Ponganis, PJ.  2011.  Diving Mammals. Comprehensive Physiology. 1: John Wiley & Sons, Inc.   10.1002/cphy.c091003   AbstractWebsite

The ability of diving mammals to forage at depth on a breath hold of air is dependent on gas exchange, both in the lung and in peripheral tissues. Anatomical and physiological adaptations in the respiratory system, cardiovascular system, blood and peripheral tissues contribute to the remarkable breath-hold capacities of these animals. The end results of these adaptations include efficient ventilation, enhanced oxygen storage, regulated transport and delivery of respiratory gases, extreme hypoxemic/ischemic tolerance, and pressure tolerance. © 2011 American Physiological Society. Compr Physiol 1:447-465, 2011.

Ponganis, PJ, van Dam RP, Knower T, Levenson DH, Ponganis KV.  2004.  Deep dives and aortic temperatures of emperor penguins: new directions for bio-logging at the isolated dive hole. Memoirs of National Institute of Polar Research Special Issue. 58:155-161. AbstractWebsite
Ponganis, PJ, Kooyman GL.  1999.  Heart rate and electrocardiogram characteristics of a young California gray whale (Eschrichtius robustus). Marine Mammal Science. 15:1198-1207.   10.1111/j.1748-7692.1999.tb00885.x   AbstractWebsite

Electrocardiogram (ECG) analyses of Holter monitor recordings from a young California gray whale were performed to determine ECG waveform characteristics, evaluate the heart rate pattern for sinus arrhythmia, obtain resting heart rates at known body masses as the whale increased in size, and compare those heart rates with predicted heart rates from allometric equations. The PR and QRS intervals (475 +/- 35 msec, 208 +/- 24 msec, respectively, n = 20) support the concept (Meijler et al. 1992) that atrioventricular transmission and ventricular excitation times do not increase linearly in very large mammals. A sinus arrhythmia pattern at rest (apneic heart rates of 15-25 beats per min [bpm] and eupneic heart rates of 34-40 bpm) is consistent with a relative eupneic tachycardia and apneic bradycardia during diving activity of whales. The heart rate-body mass measurements (35-24 bpm at body masses of 3,531-8,200 kg) in this study (1) extend the range of allometric heart rate and body mass data in mammals a full order of magnitude, to almost 10,000 kg, (2) support the use of allometric equations (based primarily on mammals <1,000 kg in body mass) in estimating resting heart rates in whales, and (3) demonstrate that previously reported heart rates in large whales are not representative of resting heart rate, probably secondary to circumstances during measurement.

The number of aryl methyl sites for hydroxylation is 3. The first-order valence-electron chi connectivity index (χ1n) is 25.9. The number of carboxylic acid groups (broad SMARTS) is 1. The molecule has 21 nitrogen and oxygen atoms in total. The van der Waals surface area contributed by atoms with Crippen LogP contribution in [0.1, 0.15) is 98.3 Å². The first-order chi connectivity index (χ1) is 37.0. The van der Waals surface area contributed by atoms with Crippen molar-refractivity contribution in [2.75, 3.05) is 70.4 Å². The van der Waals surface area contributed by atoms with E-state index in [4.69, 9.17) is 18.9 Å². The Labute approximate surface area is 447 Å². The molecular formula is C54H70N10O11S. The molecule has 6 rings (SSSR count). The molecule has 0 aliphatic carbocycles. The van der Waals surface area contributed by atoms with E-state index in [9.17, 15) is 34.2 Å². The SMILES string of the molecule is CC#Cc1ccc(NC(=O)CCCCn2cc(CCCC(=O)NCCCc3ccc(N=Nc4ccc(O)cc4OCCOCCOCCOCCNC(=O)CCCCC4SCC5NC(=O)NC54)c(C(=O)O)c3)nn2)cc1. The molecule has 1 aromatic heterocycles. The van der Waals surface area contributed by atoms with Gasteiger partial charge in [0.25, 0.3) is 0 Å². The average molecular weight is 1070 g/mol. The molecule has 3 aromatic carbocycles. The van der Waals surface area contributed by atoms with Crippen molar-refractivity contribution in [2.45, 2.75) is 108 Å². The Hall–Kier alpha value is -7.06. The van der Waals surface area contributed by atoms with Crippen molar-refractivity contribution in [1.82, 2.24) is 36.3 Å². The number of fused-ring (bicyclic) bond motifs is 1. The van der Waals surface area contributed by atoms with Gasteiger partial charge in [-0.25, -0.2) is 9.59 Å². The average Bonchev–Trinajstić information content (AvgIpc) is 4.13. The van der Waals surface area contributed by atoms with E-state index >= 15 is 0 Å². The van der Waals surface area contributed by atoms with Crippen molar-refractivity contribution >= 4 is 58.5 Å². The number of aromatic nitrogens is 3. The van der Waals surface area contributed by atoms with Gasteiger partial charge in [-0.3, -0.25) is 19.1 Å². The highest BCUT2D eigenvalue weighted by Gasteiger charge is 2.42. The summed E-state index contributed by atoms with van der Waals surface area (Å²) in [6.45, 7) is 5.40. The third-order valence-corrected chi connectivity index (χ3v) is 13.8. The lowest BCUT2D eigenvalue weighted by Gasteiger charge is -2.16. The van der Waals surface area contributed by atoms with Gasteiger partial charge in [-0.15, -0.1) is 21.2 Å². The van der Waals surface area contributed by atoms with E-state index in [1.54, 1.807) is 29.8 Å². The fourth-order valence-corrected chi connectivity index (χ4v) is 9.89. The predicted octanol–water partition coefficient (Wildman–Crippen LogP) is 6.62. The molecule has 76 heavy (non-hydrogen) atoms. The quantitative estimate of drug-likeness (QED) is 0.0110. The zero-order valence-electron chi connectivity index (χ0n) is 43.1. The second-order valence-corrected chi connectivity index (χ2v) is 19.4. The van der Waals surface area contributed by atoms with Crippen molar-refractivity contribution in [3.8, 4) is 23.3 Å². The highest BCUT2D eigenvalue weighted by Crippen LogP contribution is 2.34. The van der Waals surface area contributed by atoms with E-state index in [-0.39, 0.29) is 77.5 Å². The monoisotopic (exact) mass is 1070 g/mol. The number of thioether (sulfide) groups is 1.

Ponganis, PJ, Kooyman GL, Zornow MH.  1991.  Cardiac output in swimming California sea lions, Zalophus californianus. Physiological Zoology. 64:1296-1306. AbstractWebsite

Cardiac output was determined by the thermodilution technique in three California sea lions while resting and while swimming. Metabolic rates increased seven-to ninefold above resting rates during maximal exercise. While the sea lions were at rest, stroke volume was also determined by simultaneously counting heart rate during cardiac output determinations. At rest, cardiac output (2.5-3.0 mL kg-1s-1) and stroke volume (2 mL kg-1) were similar to those of harbor seals and terrestrial mammals of similar mass. During exercise, mean cardiac output increased linearly with work load and surface/submerged intervals were short and frequent. The exercise capacity of swimming sea lions appears similar to that of harbor seals, but the exercise response resembles that of terrestrial mammals more than that of harbor seals.

Ponganis, PJ, Stockard TK, Meir JU, Williams CL, Ponganis KV, Howard R.  2009.  O-2 store management in diving emperor penguins. Journal of Experimental Biology. 212:217-224.   10.1242/jeb.026096   AbstractWebsite